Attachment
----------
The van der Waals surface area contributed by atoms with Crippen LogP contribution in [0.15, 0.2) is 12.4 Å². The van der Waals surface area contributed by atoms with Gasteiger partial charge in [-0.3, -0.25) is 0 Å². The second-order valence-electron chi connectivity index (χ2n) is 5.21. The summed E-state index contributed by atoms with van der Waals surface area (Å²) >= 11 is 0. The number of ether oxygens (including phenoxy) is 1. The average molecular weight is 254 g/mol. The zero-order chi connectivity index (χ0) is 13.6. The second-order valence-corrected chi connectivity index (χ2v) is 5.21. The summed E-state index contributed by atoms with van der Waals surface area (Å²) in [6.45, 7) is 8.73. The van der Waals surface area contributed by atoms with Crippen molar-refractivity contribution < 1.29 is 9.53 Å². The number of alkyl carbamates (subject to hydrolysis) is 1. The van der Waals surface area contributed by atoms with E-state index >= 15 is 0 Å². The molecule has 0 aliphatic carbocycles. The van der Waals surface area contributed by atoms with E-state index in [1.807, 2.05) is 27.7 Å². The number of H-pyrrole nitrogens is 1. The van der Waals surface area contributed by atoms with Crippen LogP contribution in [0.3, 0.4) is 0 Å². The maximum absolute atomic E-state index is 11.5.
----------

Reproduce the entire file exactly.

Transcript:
The van der Waals surface area contributed by atoms with Crippen LogP contribution in [0.15, 0.2) is 12.4 Å². The van der Waals surface area contributed by atoms with Gasteiger partial charge in [-0.3, -0.25) is 0 Å². The second-order valence-electron chi connectivity index (χ2n) is 5.21. The summed E-state index contributed by atoms with van der Waals surface area (Å²) >= 11 is 0. The number of ether oxygens (including phenoxy) is 1. The average molecular weight is 254 g/mol. The zero-order chi connectivity index (χ0) is 13.6. The second-order valence-corrected chi connectivity index (χ2v) is 5.21. The summed E-state index contributed by atoms with van der Waals surface area (Å²) in [6.45, 7) is 8.73. The van der Waals surface area contributed by atoms with Crippen molar-refractivity contribution < 1.29 is 9.53 Å². The number of alkyl carbamates (subject to hydrolysis) is 1. The van der Waals surface area contributed by atoms with E-state index >= 15 is 0 Å². The molecule has 0 aliphatic carbocycles. The van der Waals surface area contributed by atoms with E-state index in [1.807, 2.05) is 27.7 Å². The number of H-pyrrole nitrogens is 1. The van der Waals surface area contributed by atoms with Crippen LogP contribution in [0.3, 0.4) is 0 Å². The maximum absolute atomic E-state index is 11.5.